In 2016 I graduated with my Masters in Speech Pathology. Prior to that, I completed a Bachelor of Arts with Honours in Linguistics. My interests have long centred around language, but I also love literature, creative arts and politics, with a particular interest in gender studies. I’m an avid traveller, with stints living in Italy and Latin America, and other trips throughout Asia and Europe during my time at university. I speak fluent Italian and intermediate Spanish, and am happy to utilise these skills in my work with children. I have a close relationship with my family- I have two older sisters and a niece who is eleven months old, which has given me a lot of recent experience working with young children. In my spare time I like to read, write, go to the cinema, attend life drawing classes, dance, practice yoga, camp and go hiking.
Over the past 8 years I have had a lot of varied experience working with children. Initially this began as casual, sole care nannying/babysitting while at university, doing my undergraduate degree. I was then employed at a childcare centre caring for groups of 15-20 children as part of a team of five. I worked predominantly with the 2-3 year old age group, but also had significant experience with the 0-2 and 3-5 age groups. Since then, I’ve kept up my nannying practice 1-2 nights per week while doing my Masters, again predominantly with children aged between 1-5. With my Masters I also had placements with both the Royal Children’s Hospital and the Department of Education. These entailed caring for, assessing and treating a number of of children (0-6 years) with various speech, language or swallowing difficulties/disorders, which has really broadened my confidence when it comes to caring for children with specific needs or atypical development.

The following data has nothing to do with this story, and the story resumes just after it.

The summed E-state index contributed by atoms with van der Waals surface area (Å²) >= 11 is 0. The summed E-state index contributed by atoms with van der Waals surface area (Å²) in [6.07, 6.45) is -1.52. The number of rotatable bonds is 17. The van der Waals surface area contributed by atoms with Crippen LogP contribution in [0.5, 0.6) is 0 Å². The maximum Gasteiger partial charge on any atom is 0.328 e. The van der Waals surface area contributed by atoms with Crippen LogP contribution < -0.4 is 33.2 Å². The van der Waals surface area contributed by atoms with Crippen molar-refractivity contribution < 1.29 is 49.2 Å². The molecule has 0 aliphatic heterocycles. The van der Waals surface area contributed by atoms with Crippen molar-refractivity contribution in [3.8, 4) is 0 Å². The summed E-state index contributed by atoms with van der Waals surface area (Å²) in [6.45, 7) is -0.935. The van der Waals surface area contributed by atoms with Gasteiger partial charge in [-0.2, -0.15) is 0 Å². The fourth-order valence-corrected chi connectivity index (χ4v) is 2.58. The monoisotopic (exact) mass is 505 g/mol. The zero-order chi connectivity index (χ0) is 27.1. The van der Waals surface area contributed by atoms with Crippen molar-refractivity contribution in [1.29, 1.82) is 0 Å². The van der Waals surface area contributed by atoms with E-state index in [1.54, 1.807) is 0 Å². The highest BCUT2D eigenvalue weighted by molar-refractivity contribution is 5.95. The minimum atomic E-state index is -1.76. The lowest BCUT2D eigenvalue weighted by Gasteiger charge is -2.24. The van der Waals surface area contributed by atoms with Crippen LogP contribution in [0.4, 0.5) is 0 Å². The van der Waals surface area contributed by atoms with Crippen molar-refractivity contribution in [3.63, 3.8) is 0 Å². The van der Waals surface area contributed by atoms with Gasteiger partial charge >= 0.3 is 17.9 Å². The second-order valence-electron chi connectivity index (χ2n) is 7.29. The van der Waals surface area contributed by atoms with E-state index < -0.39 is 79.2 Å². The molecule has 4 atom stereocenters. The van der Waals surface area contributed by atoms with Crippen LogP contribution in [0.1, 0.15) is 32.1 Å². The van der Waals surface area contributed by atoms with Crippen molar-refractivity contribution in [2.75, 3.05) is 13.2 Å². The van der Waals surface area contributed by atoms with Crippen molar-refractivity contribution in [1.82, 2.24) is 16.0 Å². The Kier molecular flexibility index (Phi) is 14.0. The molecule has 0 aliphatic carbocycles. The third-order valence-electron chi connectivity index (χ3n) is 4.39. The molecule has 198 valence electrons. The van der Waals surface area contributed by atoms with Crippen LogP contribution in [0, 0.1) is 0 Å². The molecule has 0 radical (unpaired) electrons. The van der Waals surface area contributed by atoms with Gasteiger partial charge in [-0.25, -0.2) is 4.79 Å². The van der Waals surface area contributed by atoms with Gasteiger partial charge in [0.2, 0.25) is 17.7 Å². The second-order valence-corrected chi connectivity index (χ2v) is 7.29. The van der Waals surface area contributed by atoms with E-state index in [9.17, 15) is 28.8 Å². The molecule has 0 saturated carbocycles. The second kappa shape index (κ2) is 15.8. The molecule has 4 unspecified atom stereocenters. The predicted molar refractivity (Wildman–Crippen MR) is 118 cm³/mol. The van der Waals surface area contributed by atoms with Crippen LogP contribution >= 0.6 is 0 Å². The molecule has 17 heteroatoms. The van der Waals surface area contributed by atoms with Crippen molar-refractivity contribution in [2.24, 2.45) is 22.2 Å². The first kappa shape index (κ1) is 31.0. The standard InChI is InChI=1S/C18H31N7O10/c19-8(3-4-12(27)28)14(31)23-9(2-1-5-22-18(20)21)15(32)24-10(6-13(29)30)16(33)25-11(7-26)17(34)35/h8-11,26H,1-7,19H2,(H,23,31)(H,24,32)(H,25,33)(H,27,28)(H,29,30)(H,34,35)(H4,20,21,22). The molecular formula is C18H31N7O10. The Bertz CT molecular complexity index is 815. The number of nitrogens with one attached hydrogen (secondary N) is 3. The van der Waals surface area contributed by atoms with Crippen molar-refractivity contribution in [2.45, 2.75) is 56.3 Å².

In June 2017 I started a long term placement with a Nanny Match family in Fairfield, caring for an 11 month old and 6 year old.
My approach to caring for children is definitely one rooted in child-centeredness. I find that treating children as individuals with nuanced needs, strengths and weaknesses helps to foster positive learning experiences. This probably comes from my experience in Speech Pathology where we follow the theory that learning comes from provision of achievable challenges that are tailored to the child (Vygotsky’s Zone of Proximal Development).
Straying from any rigid child-rearing methods in favour of this individualised approach also allows the child to feel respected and, in turn, often manifests in respectful and considerate behaviour. It also allows room for the specific needs and preferences of the family. I consider the kids I take care of as friends, and our relationships as characterised by give and take; I like to weave what is unavoidably a dynamic of ultimate authority into a relationship of mutual respect.
Ultimately, I’m drawn to caring for children for selfish reasons- I find assisting in learning to be incredibly rewarding. I also find children to be endlessly humorous and insightful- spending time with them keeps me inspired and fuels my imagination.
Reference: “Carla has a personality well suited to looking after young children and clearly appreciated her experiences with our daughter. Carla’s reflections on our daughter’s development were insightful and her linguistic experience with both Italian and her speech pathology added a valuable additional element. Carla was punctual and reliable and we would highly recommend her to other parents.”—Andrew and Alison, Melbourne
Get in touch to organise a chat with Carla.